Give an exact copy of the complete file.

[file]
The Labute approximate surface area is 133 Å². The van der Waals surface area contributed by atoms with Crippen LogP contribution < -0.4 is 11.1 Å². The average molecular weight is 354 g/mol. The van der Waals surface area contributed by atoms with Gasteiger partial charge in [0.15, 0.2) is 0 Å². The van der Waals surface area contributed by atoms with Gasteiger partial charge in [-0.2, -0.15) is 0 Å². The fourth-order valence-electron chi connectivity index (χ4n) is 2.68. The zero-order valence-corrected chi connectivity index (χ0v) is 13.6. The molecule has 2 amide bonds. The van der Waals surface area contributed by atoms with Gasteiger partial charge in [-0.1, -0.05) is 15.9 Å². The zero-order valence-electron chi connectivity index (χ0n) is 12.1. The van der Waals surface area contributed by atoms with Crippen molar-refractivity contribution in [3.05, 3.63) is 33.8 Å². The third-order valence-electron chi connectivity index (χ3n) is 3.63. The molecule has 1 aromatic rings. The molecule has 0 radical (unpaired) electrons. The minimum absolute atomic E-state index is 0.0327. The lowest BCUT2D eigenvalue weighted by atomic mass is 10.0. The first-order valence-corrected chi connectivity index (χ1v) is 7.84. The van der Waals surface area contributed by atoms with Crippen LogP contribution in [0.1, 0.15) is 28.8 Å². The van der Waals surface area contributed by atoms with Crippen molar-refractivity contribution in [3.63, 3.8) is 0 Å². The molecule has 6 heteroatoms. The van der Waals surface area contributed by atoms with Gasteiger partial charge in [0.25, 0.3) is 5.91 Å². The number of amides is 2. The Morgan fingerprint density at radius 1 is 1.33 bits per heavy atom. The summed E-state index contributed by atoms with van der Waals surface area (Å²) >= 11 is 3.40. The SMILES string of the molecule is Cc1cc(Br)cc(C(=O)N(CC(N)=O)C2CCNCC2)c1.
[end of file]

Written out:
The Labute approximate surface area is 133 Å². The van der Waals surface area contributed by atoms with Crippen LogP contribution < -0.4 is 11.1 Å². The average molecular weight is 354 g/mol. The van der Waals surface area contributed by atoms with Gasteiger partial charge in [0.15, 0.2) is 0 Å². The van der Waals surface area contributed by atoms with Gasteiger partial charge in [-0.2, -0.15) is 0 Å². The fourth-order valence-electron chi connectivity index (χ4n) is 2.68. The zero-order valence-corrected chi connectivity index (χ0v) is 13.6. The molecule has 2 amide bonds. The van der Waals surface area contributed by atoms with Gasteiger partial charge in [-0.1, -0.05) is 15.9 Å². The zero-order valence-electron chi connectivity index (χ0n) is 12.1. The van der Waals surface area contributed by atoms with Crippen molar-refractivity contribution in [3.05, 3.63) is 33.8 Å². The third-order valence-electron chi connectivity index (χ3n) is 3.63. The molecule has 1 aromatic rings. The molecule has 0 radical (unpaired) electrons. The minimum absolute atomic E-state index is 0.0327. The lowest BCUT2D eigenvalue weighted by atomic mass is 10.0. The first-order valence-corrected chi connectivity index (χ1v) is 7.84. The van der Waals surface area contributed by atoms with Crippen LogP contribution in [0.1, 0.15) is 28.8 Å². The van der Waals surface area contributed by atoms with Crippen molar-refractivity contribution in [3.63, 3.8) is 0 Å². The molecule has 6 heteroatoms. The van der Waals surface area contributed by atoms with Gasteiger partial charge in [0.25, 0.3) is 5.91 Å². The number of amides is 2. The Morgan fingerprint density at radius 1 is 1.33 bits per heavy atom. The summed E-state index contributed by atoms with van der Waals surface area (Å²) >= 11 is 3.40. The SMILES string of the molecule is Cc1cc(Br)cc(C(=O)N(CC(N)=O)C2CCNCC2)c1.